$1.8M Grant Aids Exploration of Chronic Stress Role in Cancer Development

Rutgers Cancer Institute of New Jersey researcher aims to identify treatment targets

Article ID: 667905

Released: 18-Jan-2017 4:05 PM EST

Source Newsroom: Rutgers Cancer Institute of New Jersey

  • Wenwei Hu, PhD

Newswise — New Brunswick, N.J., January 18, 2017 – A five-year, $1.8 million grant (R01CA203965) from the National Cancer Institute awarded to Rutgers Cancer Institute of New Jersey resident research member Wenwei Hu, PhD, will support research to further elucidate the mechanisms behind the most frequently mutated gene in human tumors – p53. The aim is to explore how chronic stress impacts cancer development, especially when cancers containing a mutation in p53, and identify molecular targets that would disrupt the effect of chronic stress on cancer development.

The p53 protein plays a central role in preventing cancer development, as loss of its tumor suppressor function has been shown to contribute greatly to cancer development. “Mutated p53 proteins often accumulate to high levels in tumors leading to increased activities that can increase tumor development. Preliminary data by our team suggest that chronic stress promotes this accumulation. Through our work, we aim to learn more about how mutated p53 proteins are stabilized in tumors in order to block the accumulation of mutated p53 in these tumors,” notes Dr. Hu, who is part of Rutgers Cancer Institute’s Genome Instability and Cancer Genetics Research Program. Hu and colleagues will utilize a well-established laboratory model that mimics chronic stress in humans to examine the regulation of p53 by chronic stress and neurohormones that are elevated during stressful periods.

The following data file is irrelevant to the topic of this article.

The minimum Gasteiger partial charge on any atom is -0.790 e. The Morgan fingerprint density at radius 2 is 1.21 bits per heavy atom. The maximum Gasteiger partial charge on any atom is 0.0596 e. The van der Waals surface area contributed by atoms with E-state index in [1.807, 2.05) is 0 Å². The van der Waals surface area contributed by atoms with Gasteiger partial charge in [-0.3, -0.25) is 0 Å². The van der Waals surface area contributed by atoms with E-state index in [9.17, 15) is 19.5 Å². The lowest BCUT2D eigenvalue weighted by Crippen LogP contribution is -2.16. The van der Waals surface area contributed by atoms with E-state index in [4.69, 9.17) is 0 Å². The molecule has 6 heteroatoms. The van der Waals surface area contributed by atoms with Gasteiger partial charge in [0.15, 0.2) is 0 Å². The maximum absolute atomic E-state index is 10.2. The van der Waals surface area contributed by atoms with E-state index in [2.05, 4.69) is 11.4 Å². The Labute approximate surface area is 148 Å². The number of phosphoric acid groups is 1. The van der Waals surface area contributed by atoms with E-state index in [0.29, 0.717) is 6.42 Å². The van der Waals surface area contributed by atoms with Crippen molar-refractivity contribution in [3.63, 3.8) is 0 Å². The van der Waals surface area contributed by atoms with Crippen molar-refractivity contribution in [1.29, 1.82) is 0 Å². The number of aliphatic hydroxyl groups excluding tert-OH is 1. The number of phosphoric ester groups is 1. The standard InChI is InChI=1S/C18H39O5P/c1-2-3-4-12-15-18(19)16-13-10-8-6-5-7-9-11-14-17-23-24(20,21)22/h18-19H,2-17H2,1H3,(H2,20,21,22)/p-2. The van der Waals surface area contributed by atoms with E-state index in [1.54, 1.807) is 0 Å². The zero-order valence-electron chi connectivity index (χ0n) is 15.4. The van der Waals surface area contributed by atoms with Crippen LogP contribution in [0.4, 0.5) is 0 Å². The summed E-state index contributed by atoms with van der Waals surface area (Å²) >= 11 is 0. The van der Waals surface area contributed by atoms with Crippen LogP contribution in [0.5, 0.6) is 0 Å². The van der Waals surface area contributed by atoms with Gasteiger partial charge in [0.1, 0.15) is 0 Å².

“With more than 50 percent of all human tumors harboring p53 mutations, it is critical to identify the underlying molecular mechanism of this protein at the mutant form,” adds Hu, who is an associate professor of radiation oncology at Rutgers Robert Wood Johnson Medical School. “In identifying molecular targets that impact stress signaling, there is an opportunity to develop novel therapies to treat those with mutated p53 cancers.”

About Rutgers Cancer Institute of New JerseyRutgers Cancer Institute of New Jersey (www.cinj.org) is the state’s first and only National Cancer Institute-designated Comprehensive Cancer Center. As part of Rutgers, The State University of New Jersey, Rutgers Cancer Institute is dedicated to improving the detection, treatment and care of patients with cancer, and to serving as an education resource for cancer prevention both at its flagship New Brunswick location and at its Newark campus at Rutgers Cancer Institute of New Jersey at University Hospital. Physician-scientists across Rutgers Cancer Institute also engage in translational research, transforming their laboratory discoveries into clinical practice that supports patients on both campuses. To make a tax-deductible gift to support the Cancer Institute of New Jersey, call 848-932-8013 or visit www.cinj.org/giving. Follow us on Facebook at www.facebook.com/TheCINJ.

The Cancer Institute of New Jersey Network is comprised of hospitals throughout the state and provides the highest quality cancer care and rapid dissemination of important discoveries into the community. Flagship Hospital: Robert Wood Johnson University Hospital. System Partner: Meridian Health (Jersey Shore University Medical Center, Ocean Medical Center, Riverview Medical Center, Southern Ocean Medical Center, and Bayshore Community Hospital). Affiliate Hospitals: JFK Medical Center, Robert Wood Johnson University Hospital Hamilton (CINJ Hamilton), and Robert Wood Johnson University Hospital Somerset.

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